Lipitor/Altorvastatin – UK Price €7.80 – Irish price €24.08
Zoton/Lansoprazole – UK price €2.60 – Irish price €22.14
Zypreza/Olanzapine – UK price €76.38 – Irish price €162.36
Losec/Omeprazole – UK price €1.98 – Irish price €13.41
Plavix/Clopidogrel – UK price €2.93 – Irish price €37.14
Tritace/Ramipril – UK price €1.63 – Irish price €4.86
Ciprimal/Citalopram – UK price €1.65 – Irish price €17.90
Zocor/Simvastatin – UK price €1.21 – Irish price €5.58
Lamictal/Lamotrigine – UK price €7.11 – Irish price €38.29
Effexor/Venlafaxine – UK price €4.75 – Irish price €37.99
Many private patients are paying too much for their drugs from pharmacies.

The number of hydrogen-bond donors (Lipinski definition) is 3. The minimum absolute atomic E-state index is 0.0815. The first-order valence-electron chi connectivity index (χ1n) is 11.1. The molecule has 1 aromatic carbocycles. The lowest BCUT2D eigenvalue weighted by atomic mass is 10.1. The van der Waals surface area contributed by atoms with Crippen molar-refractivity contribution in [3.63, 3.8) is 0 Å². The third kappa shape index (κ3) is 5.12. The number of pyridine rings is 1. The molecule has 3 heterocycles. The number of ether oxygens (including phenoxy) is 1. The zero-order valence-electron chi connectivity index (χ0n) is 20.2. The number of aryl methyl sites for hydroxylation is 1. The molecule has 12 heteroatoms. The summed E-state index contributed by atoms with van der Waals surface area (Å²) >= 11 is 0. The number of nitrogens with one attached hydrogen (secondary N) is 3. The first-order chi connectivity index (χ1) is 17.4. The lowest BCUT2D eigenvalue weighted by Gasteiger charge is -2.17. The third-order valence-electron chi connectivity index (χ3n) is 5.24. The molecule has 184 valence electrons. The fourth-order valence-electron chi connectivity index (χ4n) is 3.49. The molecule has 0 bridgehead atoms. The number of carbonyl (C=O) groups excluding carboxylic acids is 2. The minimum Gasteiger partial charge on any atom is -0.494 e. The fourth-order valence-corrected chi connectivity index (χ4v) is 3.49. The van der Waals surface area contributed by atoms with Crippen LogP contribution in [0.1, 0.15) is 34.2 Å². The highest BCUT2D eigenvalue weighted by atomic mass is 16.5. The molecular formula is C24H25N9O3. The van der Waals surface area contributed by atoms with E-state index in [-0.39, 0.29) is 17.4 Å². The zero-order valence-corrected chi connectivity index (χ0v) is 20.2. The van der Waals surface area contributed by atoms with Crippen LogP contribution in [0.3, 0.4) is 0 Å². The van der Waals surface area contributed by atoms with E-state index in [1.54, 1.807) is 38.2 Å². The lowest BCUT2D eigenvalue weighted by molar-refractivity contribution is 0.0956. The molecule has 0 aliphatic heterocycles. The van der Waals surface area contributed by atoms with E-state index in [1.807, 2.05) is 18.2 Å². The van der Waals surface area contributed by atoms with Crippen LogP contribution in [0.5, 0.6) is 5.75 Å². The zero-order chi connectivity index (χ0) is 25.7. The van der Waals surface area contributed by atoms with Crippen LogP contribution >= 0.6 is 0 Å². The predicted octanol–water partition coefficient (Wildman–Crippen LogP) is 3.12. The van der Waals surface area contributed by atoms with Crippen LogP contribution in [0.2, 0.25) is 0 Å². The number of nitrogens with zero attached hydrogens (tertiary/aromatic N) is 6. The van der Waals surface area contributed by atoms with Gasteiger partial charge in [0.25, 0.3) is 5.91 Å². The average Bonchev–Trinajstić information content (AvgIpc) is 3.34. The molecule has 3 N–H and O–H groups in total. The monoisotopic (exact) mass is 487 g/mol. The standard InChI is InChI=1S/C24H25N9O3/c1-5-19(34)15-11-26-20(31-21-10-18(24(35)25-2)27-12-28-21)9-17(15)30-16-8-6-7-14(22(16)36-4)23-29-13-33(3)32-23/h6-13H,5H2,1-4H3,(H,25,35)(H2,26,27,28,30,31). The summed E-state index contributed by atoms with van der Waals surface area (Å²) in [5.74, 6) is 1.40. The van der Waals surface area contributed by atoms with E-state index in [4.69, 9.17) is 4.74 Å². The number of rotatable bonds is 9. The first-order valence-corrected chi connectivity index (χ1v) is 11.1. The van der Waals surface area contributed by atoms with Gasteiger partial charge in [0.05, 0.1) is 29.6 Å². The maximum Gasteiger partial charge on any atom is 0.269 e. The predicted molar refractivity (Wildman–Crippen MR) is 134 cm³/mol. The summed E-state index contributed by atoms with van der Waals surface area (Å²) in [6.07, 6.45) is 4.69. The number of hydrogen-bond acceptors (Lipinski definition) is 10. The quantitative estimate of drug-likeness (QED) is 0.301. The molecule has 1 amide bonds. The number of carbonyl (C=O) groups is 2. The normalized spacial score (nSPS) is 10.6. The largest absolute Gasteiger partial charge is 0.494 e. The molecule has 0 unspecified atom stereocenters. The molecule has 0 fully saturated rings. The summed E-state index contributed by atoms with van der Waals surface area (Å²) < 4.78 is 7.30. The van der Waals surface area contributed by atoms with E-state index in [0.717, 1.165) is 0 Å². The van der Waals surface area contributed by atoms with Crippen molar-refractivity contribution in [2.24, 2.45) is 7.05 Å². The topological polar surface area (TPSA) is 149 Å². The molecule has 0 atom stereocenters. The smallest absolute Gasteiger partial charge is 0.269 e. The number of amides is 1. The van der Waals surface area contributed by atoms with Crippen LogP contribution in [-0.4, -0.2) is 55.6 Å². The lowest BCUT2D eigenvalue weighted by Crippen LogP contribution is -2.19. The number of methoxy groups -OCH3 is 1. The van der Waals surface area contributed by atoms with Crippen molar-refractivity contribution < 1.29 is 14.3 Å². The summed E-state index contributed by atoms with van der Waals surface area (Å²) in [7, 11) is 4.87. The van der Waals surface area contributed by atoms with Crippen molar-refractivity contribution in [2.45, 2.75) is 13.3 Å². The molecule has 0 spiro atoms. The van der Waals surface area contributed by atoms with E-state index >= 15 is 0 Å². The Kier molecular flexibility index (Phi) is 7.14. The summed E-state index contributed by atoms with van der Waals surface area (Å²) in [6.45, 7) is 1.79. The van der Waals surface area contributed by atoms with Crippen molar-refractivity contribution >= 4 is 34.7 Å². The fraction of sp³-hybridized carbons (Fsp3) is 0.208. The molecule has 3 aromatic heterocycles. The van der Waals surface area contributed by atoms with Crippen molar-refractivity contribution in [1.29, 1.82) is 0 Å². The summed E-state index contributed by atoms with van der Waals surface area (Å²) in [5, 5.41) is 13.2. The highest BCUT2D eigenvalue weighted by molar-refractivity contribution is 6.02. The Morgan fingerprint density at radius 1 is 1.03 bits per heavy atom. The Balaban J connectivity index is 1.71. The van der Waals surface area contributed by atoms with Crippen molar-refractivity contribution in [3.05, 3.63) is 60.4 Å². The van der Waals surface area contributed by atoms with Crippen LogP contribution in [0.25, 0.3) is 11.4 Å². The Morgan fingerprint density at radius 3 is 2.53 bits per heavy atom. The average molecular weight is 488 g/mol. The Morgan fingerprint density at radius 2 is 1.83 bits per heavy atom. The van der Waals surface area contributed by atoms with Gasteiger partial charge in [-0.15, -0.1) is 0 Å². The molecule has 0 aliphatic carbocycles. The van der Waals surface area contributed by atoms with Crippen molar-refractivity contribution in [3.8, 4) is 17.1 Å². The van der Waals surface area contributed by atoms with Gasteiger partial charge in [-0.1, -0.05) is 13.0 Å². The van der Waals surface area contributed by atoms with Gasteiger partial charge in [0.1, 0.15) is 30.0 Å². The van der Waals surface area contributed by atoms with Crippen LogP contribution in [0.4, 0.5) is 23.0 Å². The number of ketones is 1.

Under the new Pricing and Supply of Medical Goods Bill, the HSE will be tasked with the responsibility for setting a common reimbursable price for groups of medicines and it is only this reference price which will be reimbursed by the State. The legislation introduces the concept of co-payment by patients for items above the reference price. It provides that Medical card patients who choose the more expensive branded medicines over cheaper generic alternatives will be responsible for the difference between the purchase price and the reference price. The Bill is also intended to benefit private patients who could save money where their pharmacist suggests substituting a cheaper alternative to the medicine prescribed by their GP.The HSE will establish and maintain a reimbursement list of all the medicines that are provided by the HSE under the GMS Scheme or Drug Payment Scheme and only items on the reimbursement list can be supplied under those schemes. The HSE will be permitted to attach conditions to the supply of certain items, provided that any restrictions are evidence-based and in the interests of patients and ensuring value for money. It is intended that all items currently on the HSE reimbursement list will automatically transfer but the legislation provides the HSE with the right to review any item on the reimbursement list at any stage. The legislation also provides that new drugs can be added to the reimbursement list by making an application to the HSE. Under the new Bill the HSE has discretion to supply an item that is not on the reimbursement list, subject to that item meeting particular criteria.